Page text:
All the while other people were entering the synagogue all around us. Several were curious, of course, especially the kids. They neared and checked out the Rabbi, who, despite the ruckus around him, remained impassive. Several wished each other Shanah Tovah’s, of course, as they passed us. As they were within earshot of my hearing, I knew the Rabbi heard them as well. Yet he no more responded to those passers-by than he did to Sally Resnick’s gentle ministrations.

“Bummer,” she said.

“The thing is,” said Mort, “either you haven’t trained him well enough, or he knows something you don’t.”

“What do you mean?” I asked.

“Well, technically, it’s not the New Year until the sun sets, and you see there it hasn’t quite, and until after the services it doesn’t become the New Year, right?”

“You got a point there.”

“Bird’s too smart for you.”

“But he’s been saying Shanah Tovah to me for months now. At home.”

“Well, that’s all I’ve got to say on the matter. Good luck. Let’s go, honey.”

I wish I could say that Sally was reluctant to go into the sanctuary with her husband and wanted instead to linger with me and the Rabbi. Then through my bird, her affection for me grows, she divorces Mort, marries me and we live happily ever after running a pet store together.

Are such fantasies permitted on the high holidays? On their eve?

Alas, she did not linger. Nor did I.

Maybe there was something about the lobby that was disturbing Rabbi.

I thought the openness of the darkening sky might relax the budgie enough so he could speak to folks perhaps as they pulled into the lot. So, risking his flight, I did just that. I went out and circulated up and down the rows of the cars. I talked to several people, some I knew but most I did not, as they parked, extracted their talit bags, fetched out scarves against our sanctuary’s excessive air conditioning, and other paraphernalia from out the back seats.

Honesty compels me to report, however, that the Rabbi remained as mute with these folks as he had been with the Resnicks.

I went back to my Volvo, placed the Rabbi on the dash beneath the rear view mirror and balefully put a few seeds and shards of a Saltine on my finger tip.

He hopped toward me and then away and after giving me a strange look, he pecked at and then ate what I offered.

I couldn’t decide whether to drive home or leave the Rabbi in the car and go into services. I knew I’d be bored in the services, but I’d be bored at home as well, and wasn’t being bored among people a preferable condition? Jews don’t speak much about boredom. Nor do they speak much about despair, which is boredom’s dangerous dark cousin, as Christians do, but we suffer from it as much as other faiths, to be sure.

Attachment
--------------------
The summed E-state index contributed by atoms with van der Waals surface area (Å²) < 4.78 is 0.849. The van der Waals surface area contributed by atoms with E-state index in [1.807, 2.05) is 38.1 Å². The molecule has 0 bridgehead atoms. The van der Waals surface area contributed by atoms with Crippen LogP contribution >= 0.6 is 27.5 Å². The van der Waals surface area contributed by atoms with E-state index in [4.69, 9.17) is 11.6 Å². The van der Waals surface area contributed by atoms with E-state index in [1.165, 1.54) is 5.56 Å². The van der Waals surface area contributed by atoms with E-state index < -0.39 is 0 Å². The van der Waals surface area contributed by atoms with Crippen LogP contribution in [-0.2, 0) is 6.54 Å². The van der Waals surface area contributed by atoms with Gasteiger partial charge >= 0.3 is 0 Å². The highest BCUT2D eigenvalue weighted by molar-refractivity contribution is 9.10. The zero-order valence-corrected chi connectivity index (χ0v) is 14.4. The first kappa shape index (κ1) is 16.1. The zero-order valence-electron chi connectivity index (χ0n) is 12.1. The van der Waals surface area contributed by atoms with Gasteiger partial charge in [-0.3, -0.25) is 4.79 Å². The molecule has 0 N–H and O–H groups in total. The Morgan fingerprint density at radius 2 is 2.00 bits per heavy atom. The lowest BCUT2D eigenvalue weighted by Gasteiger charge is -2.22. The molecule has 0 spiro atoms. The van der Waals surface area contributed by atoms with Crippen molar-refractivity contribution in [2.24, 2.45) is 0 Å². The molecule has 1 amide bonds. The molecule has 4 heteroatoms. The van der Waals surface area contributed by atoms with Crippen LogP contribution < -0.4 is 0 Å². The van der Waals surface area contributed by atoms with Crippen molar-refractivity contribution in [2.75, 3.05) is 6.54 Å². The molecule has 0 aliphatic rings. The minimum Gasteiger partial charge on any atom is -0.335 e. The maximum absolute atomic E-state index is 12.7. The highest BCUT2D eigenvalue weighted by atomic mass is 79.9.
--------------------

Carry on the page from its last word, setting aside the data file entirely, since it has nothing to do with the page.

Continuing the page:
I think that’s another reason I had gotten the Rabbi, not just to prank my co-religionists but because I’m an isolated guy and I needed a friend, and an activity to focus on, and it seemed easiest to purchase one in this manner.

So, in the midst of such gloomy thoughts, as contemplating home or shul, both grievous alternatives, the Rabbi hopped up onto the steering wheel, cocked his head to the side so that he could look me, as it were, right in the eye.

“So what do you have to say for yourself? Shanah Tovah? Shanah Tovah?”

He was silent, but somehow his presence was there. He was not ignoring me.

I tried again. “Shanah Tovah. I know you’ll do it in private, right? Or maybe Mort’s right. You want me to go in, and pray, and come back out, and you’ll say it then? You’re an orthodox bird, maybe? Waiting to make it kosher?”

In the Rabbi’s silence, I realized that while I was disappointed, I was not sad. Not really. The bird had brought me to the synagogue, well, at least as far as the parking lot and lobby, and I knew that without him, I would not be even here; without the bird and my lessons for him, I would have definitely stayed away, completely.

And I told the bird. I expressed my appreciation. When I had finished, he hopped away, and seemed to find something interesting to peck at the far corner of the dash over the glove compartment.

I stared at his busyness for a few seconds and decided that as I had paid my membership this year, why not?

I rubbed my face with my hands, grabbed my comb and fussed a bit with my sparse, thinning hair, in a manner that, frankly, reminded me a little of how the Rabbi neatened his own feathers, often after he ate.

“I’ll see you a little later, “ I said to the bird, and then, sliding half way out the car door,  I added, “By the way, Shanah Tovah.”

“Tzom Kal,” he replied. “Tzom Kal. Tzom Tovah. Shanah Kal. Gmar Chatima Kal Tovah.”

Independent staff reporter Allan Appel has published nine novels, including the National Jewish Book Award nominated Rabbi of Casino Boulevard.. His 2010 novel The Hebrew Tutor of Bel Air has been optioned for a TV series. The most recent, The Book of Norman, a send-up of Mormon-Jewish relations and a solution to problems of the afterlife, has just been published by MandelVilar Press.